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Teaching to appreciate our environment

We who live in northern Minnesota take great pride in our greatest asset, an asset that forms the center of what we call a high quality of life issue. Whether it be the lakes, rivers or streams; the wetlands and bogs; the forests and trails; or simply the clean air, our natural resources lumped as the Great Outdoors is something we cherish and zealously protect.

We'd like to think that the appreciation of our Great Outdoors would come naturally, but sometimes we must be vigilant in getting future generations to understand just what it is we're passing onto them.

Begun in the 1970s, April 22 has been set aside annually as Earth Day, a day to hold events that highlight our fragile environment and the need to preserve and protect it. But recently, leading up to Earth Day, Environmental Education Week is held to bring awareness of the environment into the nation's classrooms, so a new generation can learn to appreciate our natural surroundings.

To that end, Gov. Tim Pawlenty has proclaimed this week as Environmental Education Week in Minnesota, a state designation coinciding with the National Environmental Education Foundation's efforts to increase the educational impact of Earth Day with a full week of educational preparation, learning and activities in K-12 classrooms, nature centers, zoos, museums and aquariums.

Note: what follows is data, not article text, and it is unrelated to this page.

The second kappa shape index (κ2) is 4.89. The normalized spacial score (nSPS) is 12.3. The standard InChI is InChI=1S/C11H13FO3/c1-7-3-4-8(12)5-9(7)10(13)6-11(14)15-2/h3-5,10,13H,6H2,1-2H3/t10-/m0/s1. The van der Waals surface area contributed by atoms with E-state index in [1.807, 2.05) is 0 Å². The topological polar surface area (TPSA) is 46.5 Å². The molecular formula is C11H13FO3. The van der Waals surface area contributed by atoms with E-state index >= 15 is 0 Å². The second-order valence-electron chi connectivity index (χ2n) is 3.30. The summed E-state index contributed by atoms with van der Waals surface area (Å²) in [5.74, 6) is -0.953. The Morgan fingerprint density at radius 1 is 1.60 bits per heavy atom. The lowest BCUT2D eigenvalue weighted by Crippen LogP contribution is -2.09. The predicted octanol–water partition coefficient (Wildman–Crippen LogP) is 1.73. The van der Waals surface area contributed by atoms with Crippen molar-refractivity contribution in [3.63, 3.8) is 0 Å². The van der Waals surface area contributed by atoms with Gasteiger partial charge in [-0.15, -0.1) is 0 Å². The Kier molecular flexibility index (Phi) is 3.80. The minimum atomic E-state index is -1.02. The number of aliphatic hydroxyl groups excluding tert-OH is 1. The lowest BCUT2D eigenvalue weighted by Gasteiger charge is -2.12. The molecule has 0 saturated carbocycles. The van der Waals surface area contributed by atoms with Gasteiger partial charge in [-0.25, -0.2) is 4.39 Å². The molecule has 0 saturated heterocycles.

"Collaborative efforts can increase the amount of environmental education taking place in America's classrooms and draw educators' attention to opportunities for students in the environmental field," Pawlenty says in his proclamation. "Environmental education can bolster core environmental literacy in our K-12 students by featuring grade-appropriate 'e-literacy' goals and content standards."

The theme of the 2009 National Environmental Education Week is "Be Water Wise," something we have an abundance of but which still needs a watchful eye to keep from contamination or over usage.

The week should include programs in the schools that build critical thinking and relationship skills. While there are many arguments over whether global warming is real or not. Environmental Education Week need not support or debunk global warming, but rather emphasize specific critical thinking skills central to "good science" - questioning, investigating, forming hypotheses, interpreting data, analyzing, developing conclusions and solving problems.

We teachers embrace this week as a good opportunity to teach those skills while at the same time fostering among our young an appreciation of the great surroundings that they live in and that we must actively work to preserve it for the generations to follow.